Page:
TOKYO The main ship in Japan's whaling fleet set out for the Antarctic on Monday for its first hunt in the region since limping home with just over half its planned catch in April following clashes with militant anti-whaling activists, environmentalist group Greenpeace said.
The Nisshin Maru set out from Innoshima in western Japan, Greenpeace said, part of a plan to take about 850 minke whales and 50 fin whales. Last year six ships took part in the hunt.
The vessel's movements will be followed by a ship belonging to Sea Shepherd, an anti-whaling group that skirmished repeatedly with the fleet at sea last year in an attempt to halt the hunt.
Earlier on Monday, Australia urged Japan to abandon its yearly hunt, launching its own scientific whaling study in the Southern Ocean to prove it was not necessary to kill the ocean mammals to study them.
"Modern-day research uses genetic and molecular techniques as well as satellite tags, acoustic methods and aerial surveys rather than grenade-tipped harpoons," Australian Environment Minister Peter Garrett told reporters in Canberra.
"Australia does not believe that we need to kill whales to understand them," Garrett said.
A Japanese Fisheries Agency official last week denied a newspaper report that Tokyo would cut by 20 percent the number of whales it planned to hunt due to anti-whaling protests.
But the official said that a moratorium on catching humpback whales would stay in place.
"Waved off only by the crew's families and whaling officials, the factory ship Nisshin Maru left Innoshima with no fanfare," Greenpeace said in a statement.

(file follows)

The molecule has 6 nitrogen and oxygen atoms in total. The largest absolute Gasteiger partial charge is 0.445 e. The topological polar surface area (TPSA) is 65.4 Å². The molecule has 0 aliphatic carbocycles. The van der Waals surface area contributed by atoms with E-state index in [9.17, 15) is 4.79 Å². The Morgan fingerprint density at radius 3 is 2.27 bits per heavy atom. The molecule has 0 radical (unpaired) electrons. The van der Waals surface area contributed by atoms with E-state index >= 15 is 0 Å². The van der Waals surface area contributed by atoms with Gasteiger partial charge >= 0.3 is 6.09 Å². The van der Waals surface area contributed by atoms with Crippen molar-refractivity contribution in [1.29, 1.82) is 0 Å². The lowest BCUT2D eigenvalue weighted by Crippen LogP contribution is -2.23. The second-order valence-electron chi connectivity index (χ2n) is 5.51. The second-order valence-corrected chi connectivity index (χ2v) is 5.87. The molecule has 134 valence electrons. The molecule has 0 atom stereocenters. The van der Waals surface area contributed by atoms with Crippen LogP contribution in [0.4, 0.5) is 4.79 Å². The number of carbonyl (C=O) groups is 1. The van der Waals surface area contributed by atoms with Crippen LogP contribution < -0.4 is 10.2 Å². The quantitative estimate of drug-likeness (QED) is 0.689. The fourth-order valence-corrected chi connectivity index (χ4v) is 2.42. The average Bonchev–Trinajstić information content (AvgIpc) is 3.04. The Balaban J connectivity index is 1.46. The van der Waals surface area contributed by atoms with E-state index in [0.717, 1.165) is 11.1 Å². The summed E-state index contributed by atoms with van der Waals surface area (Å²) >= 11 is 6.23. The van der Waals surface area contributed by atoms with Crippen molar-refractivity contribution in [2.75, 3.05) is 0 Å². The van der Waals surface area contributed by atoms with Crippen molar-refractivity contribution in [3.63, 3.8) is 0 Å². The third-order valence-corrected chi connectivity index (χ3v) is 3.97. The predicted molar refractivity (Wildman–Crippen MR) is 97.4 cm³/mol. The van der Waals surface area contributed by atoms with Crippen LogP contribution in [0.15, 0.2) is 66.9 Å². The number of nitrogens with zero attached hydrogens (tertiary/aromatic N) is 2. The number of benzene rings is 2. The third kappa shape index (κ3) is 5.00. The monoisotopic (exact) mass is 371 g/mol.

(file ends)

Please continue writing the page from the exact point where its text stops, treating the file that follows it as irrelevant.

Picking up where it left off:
"Constant pressure on Japan's whaling industry by both Greenpeace and the international community has reduced the fleet to sneaking out of port in a fog of crisis and scandal, desperate to avoid attention," the statement quoted Sara Holden, Greenpeace International Whales Coordinator, as saying.
Japanese whaling officials declined to confirm the ship's departure, citing safety considerations, but a worker at a local hotel said about 10 people connected with the the Institute of Cetacean Research and whalers' families had stayed overnight.
Last season's row over whaling threatened to escalate when two of the group's members boarded a Japanese whaling ship without permission and were temporarily held by its crew.
The incident led to a string of diplomatic complaints between Japan and Australia, which has been a vocal critic of the whaling programme.
Canberra last year sent a customs and fisheries icebreaker to shadow anti-whaling activists and the Japanese fleet, gathering photo evidence of the yearly research hunt for a possible international legal case against Tokyo.
Australia's Garrett said on Monday a legal case was still under consideration, but no decision yet had been made on whether to send another patrol boat south this Antarctic summer.
Japan's Fisheries Agency blamed Sea Shepherd and a dearth of whale sightings for their catch of only 551 minke whales, compared with a target of 850 minkes and 50 fin whales last season. A plan to target humpback whales for the first time was dropped last year after protests from the United States.
Environmental group Greenpeace has said it will break with its tradition of sending a ship to follow the whalers this season, concentrating instead on a court case involving two of its activists in Japan, who are accused of stealing whalemeat.
The group says it took the meat to expose what it says are corrupt practices in the whaling industry.
Japan, which considers whaling a cultural tradition, abandoned commercial whaling after agreeing to an international whaling moratorium in 1986, but began what it calls a scientific research whaling programme the following year.
Critics say much of the meat ends up on dinner tables.
(Additional reporting by Rob Taylor in Canberra, Isabel Reynolds in Tokyo; Editing by Hugh Lawson)